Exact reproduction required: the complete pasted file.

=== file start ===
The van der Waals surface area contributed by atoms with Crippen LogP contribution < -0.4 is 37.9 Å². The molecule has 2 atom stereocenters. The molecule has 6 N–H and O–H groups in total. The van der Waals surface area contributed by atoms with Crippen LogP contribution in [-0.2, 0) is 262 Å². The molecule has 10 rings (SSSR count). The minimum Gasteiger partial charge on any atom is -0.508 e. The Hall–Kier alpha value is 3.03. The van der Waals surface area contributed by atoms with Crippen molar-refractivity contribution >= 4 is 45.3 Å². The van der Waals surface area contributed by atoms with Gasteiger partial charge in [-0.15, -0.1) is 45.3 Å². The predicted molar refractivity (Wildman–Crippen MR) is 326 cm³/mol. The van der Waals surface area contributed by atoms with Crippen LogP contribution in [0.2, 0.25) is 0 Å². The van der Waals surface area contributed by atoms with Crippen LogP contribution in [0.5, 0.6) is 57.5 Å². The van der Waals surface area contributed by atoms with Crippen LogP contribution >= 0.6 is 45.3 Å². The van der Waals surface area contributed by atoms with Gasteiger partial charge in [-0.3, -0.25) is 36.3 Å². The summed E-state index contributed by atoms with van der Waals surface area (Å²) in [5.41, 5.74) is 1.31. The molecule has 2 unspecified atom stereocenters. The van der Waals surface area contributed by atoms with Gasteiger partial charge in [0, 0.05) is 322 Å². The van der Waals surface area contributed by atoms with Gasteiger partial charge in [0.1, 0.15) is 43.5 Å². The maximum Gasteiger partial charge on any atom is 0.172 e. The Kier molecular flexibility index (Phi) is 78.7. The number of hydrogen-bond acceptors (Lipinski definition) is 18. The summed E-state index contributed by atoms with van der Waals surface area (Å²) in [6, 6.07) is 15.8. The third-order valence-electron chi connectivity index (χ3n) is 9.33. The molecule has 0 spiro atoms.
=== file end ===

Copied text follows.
The van der Waals surface area contributed by atoms with Crippen LogP contribution < -0.4 is 37.9 Å². The molecule has 2 atom stereocenters. The molecule has 6 N–H and O–H groups in total. The van der Waals surface area contributed by atoms with Crippen LogP contribution in [-0.2, 0) is 262 Å². The molecule has 10 rings (SSSR count). The minimum Gasteiger partial charge on any atom is -0.508 e. The Hall–Kier alpha value is 3.03. The van der Waals surface area contributed by atoms with Crippen molar-refractivity contribution >= 4 is 45.3 Å². The van der Waals surface area contributed by atoms with Gasteiger partial charge in [-0.15, -0.1) is 45.3 Å². The predicted molar refractivity (Wildman–Crippen MR) is 326 cm³/mol. The van der Waals surface area contributed by atoms with Crippen LogP contribution in [0.2, 0.25) is 0 Å². The van der Waals surface area contributed by atoms with Crippen LogP contribution in [0.5, 0.6) is 57.5 Å². The van der Waals surface area contributed by atoms with Crippen LogP contribution >= 0.6 is 45.3 Å². The van der Waals surface area contributed by atoms with Gasteiger partial charge in [-0.3, -0.25) is 36.3 Å². The summed E-state index contributed by atoms with van der Waals surface area (Å²) in [5.41, 5.74) is 1.31. The molecule has 2 unspecified atom stereocenters. The van der Waals surface area contributed by atoms with Gasteiger partial charge in [0, 0.05) is 322 Å². The van der Waals surface area contributed by atoms with Gasteiger partial charge in [0.1, 0.15) is 43.5 Å². The maximum Gasteiger partial charge on any atom is 0.172 e. The Kier molecular flexibility index (Phi) is 78.7. The number of hydrogen-bond acceptors (Lipinski definition) is 18. The summed E-state index contributed by atoms with van der Waals surface area (Å²) in [6, 6.07) is 15.8. The third-order valence-electron chi connectivity index (χ3n) is 9.33. The molecule has 0 spiro atoms.